I never plan to write blog posts – ideas just tend to pop into my head when doing random stuff. Today was one of those days. What follows isn’t particularly exciting, shocking or controversial, and no doubt I will be mercilessly ribbed by certain people for noticing another systems thinking lesson in such a drab, everyday context. I suppose I deserve it.
Yes, my high-octane Sunday afternoon inspiration arose from the mundane setting of a local supermarket. I noticed this particular supermarket adopts a slightly different policy at the checkout – instead of you bagging up your shopping at the checkout whilst items are being scanned, the till operator scans your shopping at the speed of light as you frantically throw items back into your trolley once they have been scanned. Next, customers wheel their trolleys to one side and only then can they put their shopping into carrier bags.
At first I couldn’t help noticing how fast the queues were moving at the tills. I was impressed. (I’m easily impressed). I wondered whether not allowing customers time to bag up their purchases whilst at the till was in fact a better way of running a checkout system, as it appeared to cause the flow of customers to move faster. Being a proper systems geek I gave this some thought as I was chucking my items back into the trolley and continued to muse over the pros and cons of the approach as I subsequently bagged up my beer, crisps and other essentials.
The conclusion I came to was counterintuitive. On the surface, this supermarket chain’s policy of not letting customers put items straight into their bags whilst at the checkout seems like a great idea for initiating faster throughput and reducing queuing time. But is it all smoke and mirrors?
I think so, and here’s why:
- The time spent standing at the checkout is only part of the process; therefore if I was sad enough to stand at the tills with a stopwatch and work out the average time per customer, the results would not reflect the true end-to-end time.
- When attempting to understand any process, the most important thing is to consider it from the perspective of the customer (or service user). In this case, when the customer moves away from the checkout, he or she still has to contend with the unfinished business of packing carrier bags. Therefore the end-to-end time for what matters to the customer extends to when their bags are finally packed. This approach actually stretches that out, rather than shorten it.
- I couldn’t help but feel that the act of hurriedly putting my scanned items back into the trolley was waste activity. Why would you want to put your stuff back in the trolley, only to take it out again a few moments later to place into carrier bags? This stage of the process does not exist at all in the traditional model – it does not add value and is therefore waste.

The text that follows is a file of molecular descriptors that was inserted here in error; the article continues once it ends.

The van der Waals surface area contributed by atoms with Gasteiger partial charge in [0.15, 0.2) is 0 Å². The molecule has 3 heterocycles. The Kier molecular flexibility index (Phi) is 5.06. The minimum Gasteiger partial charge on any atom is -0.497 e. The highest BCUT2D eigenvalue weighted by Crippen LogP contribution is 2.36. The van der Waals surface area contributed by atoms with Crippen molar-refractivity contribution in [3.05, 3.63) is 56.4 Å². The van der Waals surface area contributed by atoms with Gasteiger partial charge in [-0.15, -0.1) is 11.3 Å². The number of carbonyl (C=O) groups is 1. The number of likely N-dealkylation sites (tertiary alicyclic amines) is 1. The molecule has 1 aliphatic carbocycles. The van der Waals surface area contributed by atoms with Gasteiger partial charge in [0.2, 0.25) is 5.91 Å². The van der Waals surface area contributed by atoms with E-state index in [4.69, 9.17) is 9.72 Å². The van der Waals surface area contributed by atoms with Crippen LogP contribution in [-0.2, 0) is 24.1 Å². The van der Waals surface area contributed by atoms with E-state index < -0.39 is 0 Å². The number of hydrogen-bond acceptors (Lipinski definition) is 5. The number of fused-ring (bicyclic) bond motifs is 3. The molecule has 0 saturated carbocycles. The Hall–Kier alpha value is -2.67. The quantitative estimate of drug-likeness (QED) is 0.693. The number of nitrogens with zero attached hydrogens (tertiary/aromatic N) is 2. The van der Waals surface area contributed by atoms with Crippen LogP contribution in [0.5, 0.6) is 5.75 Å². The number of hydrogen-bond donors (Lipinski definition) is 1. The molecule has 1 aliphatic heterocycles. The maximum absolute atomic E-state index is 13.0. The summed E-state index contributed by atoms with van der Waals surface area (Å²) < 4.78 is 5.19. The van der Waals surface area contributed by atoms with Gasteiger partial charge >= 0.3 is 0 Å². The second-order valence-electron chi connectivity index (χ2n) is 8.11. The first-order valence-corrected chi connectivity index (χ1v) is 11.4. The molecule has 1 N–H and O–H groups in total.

- If you are relatively organised regarding how you put your shopping on the conveyor belt in the first place (e.g. heavy things first) then if you bag it up as you go along, your bags are nicely packed and that massive jar of pickles doesn’t end up flattening your punnet of raspberries, or whatever. The method I experienced today might be quicker in terms of time spent at the checkout, but it means all your shopping gets mixed up again in the trolley. The consequences are that you either have to then pick through the items to pack them properly, or you just throw everything in carrier bags as they come back out of the trolley, risking berry damage. This means that either more of your time is taken up during the packing stage, or risk of squashing is heightened. Inconvenience either way!
So, my assessment of this supermarket’s alternative till policy is that yes, it looks sleek at first glance, but any apparent efficiency is mired by the process actually causing the ‘real’ end-to-end time to be extended, as well as introducing a new unnecessary stage that has the knock-on effect of causing further inconvenience to the customer.
If I was a betting man, I reckon that if you were to time how long it takes from the moment a customer’s shopping hits the conveyor belt to the moment the last item is safely bagged up, the traditional method of packing shopping bags at the checkout would be faster. The alternative method experienced today gives the illusion of speed because the observer is only focussed on one part of the process.
What does this prove? Well apart from the fact that I obviously think too deeply, the lesson here is don’t be fooled by flashy new methods or operating models. Look at the entire process, not just the bit that seems the most obvious or impressive, and always assess benefit from the perspective of the customer or service user.